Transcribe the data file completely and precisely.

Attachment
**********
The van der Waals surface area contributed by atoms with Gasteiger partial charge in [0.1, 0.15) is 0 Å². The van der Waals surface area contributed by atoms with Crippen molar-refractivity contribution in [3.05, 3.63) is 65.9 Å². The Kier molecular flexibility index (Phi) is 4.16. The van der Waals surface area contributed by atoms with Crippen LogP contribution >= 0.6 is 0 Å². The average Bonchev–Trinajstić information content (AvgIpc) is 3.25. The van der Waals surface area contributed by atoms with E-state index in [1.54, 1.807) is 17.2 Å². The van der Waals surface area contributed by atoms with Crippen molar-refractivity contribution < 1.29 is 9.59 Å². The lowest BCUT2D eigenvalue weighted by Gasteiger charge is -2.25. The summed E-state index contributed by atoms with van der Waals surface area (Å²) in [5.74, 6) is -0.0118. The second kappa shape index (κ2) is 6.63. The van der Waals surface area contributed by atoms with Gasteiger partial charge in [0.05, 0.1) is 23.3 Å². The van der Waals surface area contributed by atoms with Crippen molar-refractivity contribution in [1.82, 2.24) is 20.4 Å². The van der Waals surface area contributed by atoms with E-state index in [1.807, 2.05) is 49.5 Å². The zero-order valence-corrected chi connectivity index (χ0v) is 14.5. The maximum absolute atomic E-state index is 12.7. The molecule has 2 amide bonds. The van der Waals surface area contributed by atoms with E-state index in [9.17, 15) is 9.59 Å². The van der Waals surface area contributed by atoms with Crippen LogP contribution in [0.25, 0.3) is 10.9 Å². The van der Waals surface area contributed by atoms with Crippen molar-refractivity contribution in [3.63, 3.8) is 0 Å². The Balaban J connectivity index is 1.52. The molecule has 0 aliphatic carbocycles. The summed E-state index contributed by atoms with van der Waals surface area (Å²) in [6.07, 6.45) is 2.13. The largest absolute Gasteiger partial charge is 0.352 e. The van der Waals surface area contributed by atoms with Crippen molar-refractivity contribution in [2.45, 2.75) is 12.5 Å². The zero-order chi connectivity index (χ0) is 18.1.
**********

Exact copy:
The van der Waals surface area contributed by atoms with Gasteiger partial charge in [0.1, 0.15) is 0 Å². The van der Waals surface area contributed by atoms with Crippen molar-refractivity contribution in [3.05, 3.63) is 65.9 Å². The Kier molecular flexibility index (Phi) is 4.16. The van der Waals surface area contributed by atoms with Crippen LogP contribution >= 0.6 is 0 Å². The average Bonchev–Trinajstić information content (AvgIpc) is 3.25. The van der Waals surface area contributed by atoms with E-state index in [1.54, 1.807) is 17.2 Å². The van der Waals surface area contributed by atoms with Crippen molar-refractivity contribution < 1.29 is 9.59 Å². The lowest BCUT2D eigenvalue weighted by Gasteiger charge is -2.25. The summed E-state index contributed by atoms with van der Waals surface area (Å²) in [5.74, 6) is -0.0118. The second kappa shape index (κ2) is 6.63. The van der Waals surface area contributed by atoms with Gasteiger partial charge in [0.05, 0.1) is 23.3 Å². The van der Waals surface area contributed by atoms with Crippen molar-refractivity contribution in [1.82, 2.24) is 20.4 Å². The van der Waals surface area contributed by atoms with E-state index in [1.807, 2.05) is 49.5 Å². The zero-order valence-corrected chi connectivity index (χ0v) is 14.5. The maximum absolute atomic E-state index is 12.7. The molecule has 2 amide bonds. The van der Waals surface area contributed by atoms with E-state index in [9.17, 15) is 9.59 Å². The van der Waals surface area contributed by atoms with Crippen LogP contribution in [0.25, 0.3) is 10.9 Å². The van der Waals surface area contributed by atoms with Crippen molar-refractivity contribution in [3.63, 3.8) is 0 Å². The Balaban J connectivity index is 1.52. The molecule has 0 aliphatic carbocycles. The summed E-state index contributed by atoms with van der Waals surface area (Å²) in [6.07, 6.45) is 2.13. The largest absolute Gasteiger partial charge is 0.352 e. The van der Waals surface area contributed by atoms with Crippen molar-refractivity contribution in [2.45, 2.75) is 12.5 Å². The zero-order chi connectivity index (χ0) is 18.1.